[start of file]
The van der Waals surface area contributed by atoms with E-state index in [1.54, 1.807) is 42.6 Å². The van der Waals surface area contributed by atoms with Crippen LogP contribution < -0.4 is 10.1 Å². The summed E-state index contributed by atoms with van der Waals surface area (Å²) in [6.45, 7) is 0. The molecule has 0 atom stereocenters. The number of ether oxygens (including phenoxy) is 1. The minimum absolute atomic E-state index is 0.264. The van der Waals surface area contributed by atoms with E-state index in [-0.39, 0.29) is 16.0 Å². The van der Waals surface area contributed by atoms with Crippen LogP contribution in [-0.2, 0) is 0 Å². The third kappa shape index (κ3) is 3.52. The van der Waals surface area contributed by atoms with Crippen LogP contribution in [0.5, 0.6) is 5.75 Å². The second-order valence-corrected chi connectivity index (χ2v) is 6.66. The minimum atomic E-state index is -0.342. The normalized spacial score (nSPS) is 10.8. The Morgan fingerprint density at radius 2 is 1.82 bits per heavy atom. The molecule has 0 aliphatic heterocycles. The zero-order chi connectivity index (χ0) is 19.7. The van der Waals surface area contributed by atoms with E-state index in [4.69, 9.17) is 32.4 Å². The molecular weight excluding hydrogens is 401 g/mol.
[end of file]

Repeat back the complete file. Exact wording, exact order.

The van der Waals surface area contributed by atoms with E-state index in [1.54, 1.807) is 42.6 Å². The van der Waals surface area contributed by atoms with Crippen LogP contribution < -0.4 is 10.1 Å². The summed E-state index contributed by atoms with van der Waals surface area (Å²) in [6.45, 7) is 0. The molecule has 0 atom stereocenters. The number of ether oxygens (including phenoxy) is 1. The minimum absolute atomic E-state index is 0.264. The van der Waals surface area contributed by atoms with E-state index in [-0.39, 0.29) is 16.0 Å². The van der Waals surface area contributed by atoms with Crippen LogP contribution in [-0.2, 0) is 0 Å². The third kappa shape index (κ3) is 3.52. The van der Waals surface area contributed by atoms with Crippen LogP contribution in [0.5, 0.6) is 5.75 Å². The second-order valence-corrected chi connectivity index (χ2v) is 6.66. The minimum atomic E-state index is -0.342. The normalized spacial score (nSPS) is 10.8. The Morgan fingerprint density at radius 2 is 1.82 bits per heavy atom. The molecule has 0 aliphatic heterocycles. The zero-order chi connectivity index (χ0) is 19.7. The van der Waals surface area contributed by atoms with E-state index in [4.69, 9.17) is 32.4 Å². The molecular weight excluding hydrogens is 401 g/mol.